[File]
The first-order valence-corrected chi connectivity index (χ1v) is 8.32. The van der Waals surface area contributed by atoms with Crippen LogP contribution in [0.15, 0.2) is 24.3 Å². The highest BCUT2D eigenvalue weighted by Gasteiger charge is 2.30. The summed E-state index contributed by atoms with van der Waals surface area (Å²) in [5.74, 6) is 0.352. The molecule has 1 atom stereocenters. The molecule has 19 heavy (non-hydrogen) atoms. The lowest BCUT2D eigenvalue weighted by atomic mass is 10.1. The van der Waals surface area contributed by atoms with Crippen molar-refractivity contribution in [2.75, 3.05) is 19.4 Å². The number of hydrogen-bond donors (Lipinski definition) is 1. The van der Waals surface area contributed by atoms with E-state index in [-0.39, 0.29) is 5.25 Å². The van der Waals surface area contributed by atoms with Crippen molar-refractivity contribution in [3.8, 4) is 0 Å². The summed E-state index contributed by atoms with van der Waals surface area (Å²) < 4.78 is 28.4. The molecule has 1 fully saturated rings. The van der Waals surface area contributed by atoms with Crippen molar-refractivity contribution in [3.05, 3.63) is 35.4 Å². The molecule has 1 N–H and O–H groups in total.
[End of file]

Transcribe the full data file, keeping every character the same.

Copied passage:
The first-order valence-corrected chi connectivity index (χ1v) is 8.32. The van der Waals surface area contributed by atoms with Crippen LogP contribution in [0.15, 0.2) is 24.3 Å². The highest BCUT2D eigenvalue weighted by Gasteiger charge is 2.30. The summed E-state index contributed by atoms with van der Waals surface area (Å²) in [5.74, 6) is 0.352. The molecule has 1 atom stereocenters. The molecule has 19 heavy (non-hydrogen) atoms. The lowest BCUT2D eigenvalue weighted by atomic mass is 10.1. The van der Waals surface area contributed by atoms with Crippen molar-refractivity contribution in [2.75, 3.05) is 19.4 Å². The number of hydrogen-bond donors (Lipinski definition) is 1. The van der Waals surface area contributed by atoms with E-state index in [-0.39, 0.29) is 5.25 Å². The van der Waals surface area contributed by atoms with Crippen molar-refractivity contribution in [3.8, 4) is 0 Å². The summed E-state index contributed by atoms with van der Waals surface area (Å²) < 4.78 is 28.4. The molecule has 1 fully saturated rings. The van der Waals surface area contributed by atoms with Crippen molar-refractivity contribution in [3.05, 3.63) is 35.4 Å². The molecule has 1 N–H and O–H groups in total.